Long-term, experts see the U.S. sector bifurcating. For the healthier elderly, Terry Fulmer, president of the John A. Hartford Foundation says that all models are on the table, including villages and Green Houses, and novel ideas like using hospital extended care wings for short-stay rehabilitation patients. But these will need to be watched for quality and safety, she stresses. “We need to rethink how we provide care, more age-friendly care that follows older adults and keeps them at home whenever possible,” she says. “We can watch experiments with home-based models and learn.”
Meanwhile, Jack Rowe, professor at Columbia University’s Mailman School of Public Health, a former AETNA CEO, and founder of Harvard Medical School’s Division on Aging expects a streaming of the most chronically ill patients into different kinds of facilities near or within hospitals, all with dedicated disease control staff. He laments the ill-equipped and underfinanced nature of the US care industry at the pandemic’s outbreak, and foresees the slow erosion of private facilities. ““I like the idea of “ hubs” which concentrate infected patients in facilities, thus avoiding admitting infected patients to facilities without infection,” he says.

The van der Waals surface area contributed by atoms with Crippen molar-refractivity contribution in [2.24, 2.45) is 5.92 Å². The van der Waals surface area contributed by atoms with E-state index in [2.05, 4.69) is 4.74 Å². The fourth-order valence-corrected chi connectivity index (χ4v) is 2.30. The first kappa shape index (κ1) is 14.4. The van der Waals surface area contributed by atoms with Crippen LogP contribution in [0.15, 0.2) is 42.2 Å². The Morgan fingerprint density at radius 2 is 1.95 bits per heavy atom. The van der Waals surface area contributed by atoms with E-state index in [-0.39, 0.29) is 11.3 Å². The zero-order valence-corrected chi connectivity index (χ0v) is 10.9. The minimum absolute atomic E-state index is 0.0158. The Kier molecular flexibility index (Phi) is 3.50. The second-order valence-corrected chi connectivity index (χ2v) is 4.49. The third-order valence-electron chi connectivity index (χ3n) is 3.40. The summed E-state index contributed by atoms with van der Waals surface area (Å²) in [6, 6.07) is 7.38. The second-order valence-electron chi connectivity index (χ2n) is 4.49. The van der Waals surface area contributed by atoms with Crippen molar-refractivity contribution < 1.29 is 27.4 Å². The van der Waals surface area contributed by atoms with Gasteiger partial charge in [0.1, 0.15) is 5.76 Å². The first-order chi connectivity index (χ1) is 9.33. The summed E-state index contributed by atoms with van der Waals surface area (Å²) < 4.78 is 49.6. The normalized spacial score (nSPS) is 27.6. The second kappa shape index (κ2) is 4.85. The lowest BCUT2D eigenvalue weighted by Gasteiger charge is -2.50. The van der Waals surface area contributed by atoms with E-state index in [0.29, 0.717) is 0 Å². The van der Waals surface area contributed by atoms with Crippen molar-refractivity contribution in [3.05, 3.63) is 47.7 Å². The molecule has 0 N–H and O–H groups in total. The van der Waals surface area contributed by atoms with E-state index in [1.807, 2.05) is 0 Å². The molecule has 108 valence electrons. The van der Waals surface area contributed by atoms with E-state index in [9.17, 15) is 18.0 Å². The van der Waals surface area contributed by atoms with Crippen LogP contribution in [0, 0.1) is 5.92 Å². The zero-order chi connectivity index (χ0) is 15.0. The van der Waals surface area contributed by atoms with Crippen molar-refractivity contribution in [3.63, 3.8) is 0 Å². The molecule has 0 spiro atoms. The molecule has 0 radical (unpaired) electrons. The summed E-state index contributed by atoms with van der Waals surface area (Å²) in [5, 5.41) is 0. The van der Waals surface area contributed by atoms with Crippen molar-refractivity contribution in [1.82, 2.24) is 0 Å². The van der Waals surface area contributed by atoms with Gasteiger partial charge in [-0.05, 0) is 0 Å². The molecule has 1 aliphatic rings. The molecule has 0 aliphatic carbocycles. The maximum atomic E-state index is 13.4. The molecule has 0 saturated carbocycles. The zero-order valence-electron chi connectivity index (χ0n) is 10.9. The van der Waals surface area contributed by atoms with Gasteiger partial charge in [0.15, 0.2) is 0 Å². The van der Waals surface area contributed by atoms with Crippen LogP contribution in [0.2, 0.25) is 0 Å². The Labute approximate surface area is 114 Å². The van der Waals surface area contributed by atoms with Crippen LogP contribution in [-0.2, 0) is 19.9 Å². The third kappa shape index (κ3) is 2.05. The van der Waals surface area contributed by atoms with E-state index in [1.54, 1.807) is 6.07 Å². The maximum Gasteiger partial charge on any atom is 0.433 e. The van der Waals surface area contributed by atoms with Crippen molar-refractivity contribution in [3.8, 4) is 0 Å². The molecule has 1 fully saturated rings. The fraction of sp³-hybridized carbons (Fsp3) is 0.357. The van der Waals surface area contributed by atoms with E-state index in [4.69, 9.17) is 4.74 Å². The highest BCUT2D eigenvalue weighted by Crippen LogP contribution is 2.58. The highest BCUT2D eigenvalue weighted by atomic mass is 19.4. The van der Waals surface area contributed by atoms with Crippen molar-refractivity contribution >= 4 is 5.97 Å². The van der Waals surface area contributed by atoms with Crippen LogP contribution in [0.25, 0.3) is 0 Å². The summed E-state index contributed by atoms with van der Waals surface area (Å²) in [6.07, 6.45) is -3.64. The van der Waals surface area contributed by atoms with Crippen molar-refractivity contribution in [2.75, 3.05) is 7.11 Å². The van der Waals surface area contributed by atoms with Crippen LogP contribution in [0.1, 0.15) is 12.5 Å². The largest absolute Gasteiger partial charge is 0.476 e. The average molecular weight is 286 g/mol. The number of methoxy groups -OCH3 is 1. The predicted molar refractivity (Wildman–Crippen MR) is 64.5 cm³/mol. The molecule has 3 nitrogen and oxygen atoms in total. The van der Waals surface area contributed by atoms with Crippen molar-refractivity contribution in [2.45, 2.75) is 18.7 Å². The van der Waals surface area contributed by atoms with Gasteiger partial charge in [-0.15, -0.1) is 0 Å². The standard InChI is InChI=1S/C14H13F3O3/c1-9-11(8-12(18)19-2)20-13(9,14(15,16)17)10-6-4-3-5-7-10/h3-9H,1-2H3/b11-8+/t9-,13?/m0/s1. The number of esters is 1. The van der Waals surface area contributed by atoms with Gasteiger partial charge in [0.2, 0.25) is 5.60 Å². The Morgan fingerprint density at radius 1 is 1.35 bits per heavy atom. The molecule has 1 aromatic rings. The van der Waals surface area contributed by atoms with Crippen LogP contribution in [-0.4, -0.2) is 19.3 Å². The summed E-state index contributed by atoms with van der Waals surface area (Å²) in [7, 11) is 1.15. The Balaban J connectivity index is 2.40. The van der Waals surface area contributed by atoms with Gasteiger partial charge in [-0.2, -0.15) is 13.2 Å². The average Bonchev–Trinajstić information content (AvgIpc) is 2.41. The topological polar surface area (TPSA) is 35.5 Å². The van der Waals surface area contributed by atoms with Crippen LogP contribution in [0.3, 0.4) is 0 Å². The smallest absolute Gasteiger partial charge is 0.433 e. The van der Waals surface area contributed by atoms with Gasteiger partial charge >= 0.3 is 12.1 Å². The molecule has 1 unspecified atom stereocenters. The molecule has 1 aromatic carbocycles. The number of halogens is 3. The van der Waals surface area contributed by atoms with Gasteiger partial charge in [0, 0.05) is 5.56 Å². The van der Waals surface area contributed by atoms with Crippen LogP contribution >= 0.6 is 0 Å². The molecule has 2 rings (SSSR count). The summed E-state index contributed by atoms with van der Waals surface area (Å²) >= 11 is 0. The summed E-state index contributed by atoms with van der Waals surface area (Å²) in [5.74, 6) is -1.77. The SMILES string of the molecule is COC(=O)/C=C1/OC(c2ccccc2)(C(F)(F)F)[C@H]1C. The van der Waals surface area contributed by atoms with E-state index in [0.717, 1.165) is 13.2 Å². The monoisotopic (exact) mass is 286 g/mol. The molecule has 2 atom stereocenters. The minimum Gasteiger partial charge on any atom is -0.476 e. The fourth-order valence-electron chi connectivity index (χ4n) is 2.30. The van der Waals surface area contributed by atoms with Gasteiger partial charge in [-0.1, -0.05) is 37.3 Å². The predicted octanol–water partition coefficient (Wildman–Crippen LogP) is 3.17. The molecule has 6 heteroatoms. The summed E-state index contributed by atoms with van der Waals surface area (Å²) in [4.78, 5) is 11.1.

As the world races towards a vaccine, the care industry is limping along. Colliding forces will push it to speed up as older adults continue to embrace a ‘not the years in your life, the life in your years’ ethos: a life in which families or communities work harder to safeguard their health, and to ensure they are well cared for in their final days—increasingly at home. “We should use the COVID-19 crisis to ask questions about quality and equity in nursing homes, about how we care for our elderly,” notes Koller, before asking a stark question: “Will there be enough victims to change political sentiment?”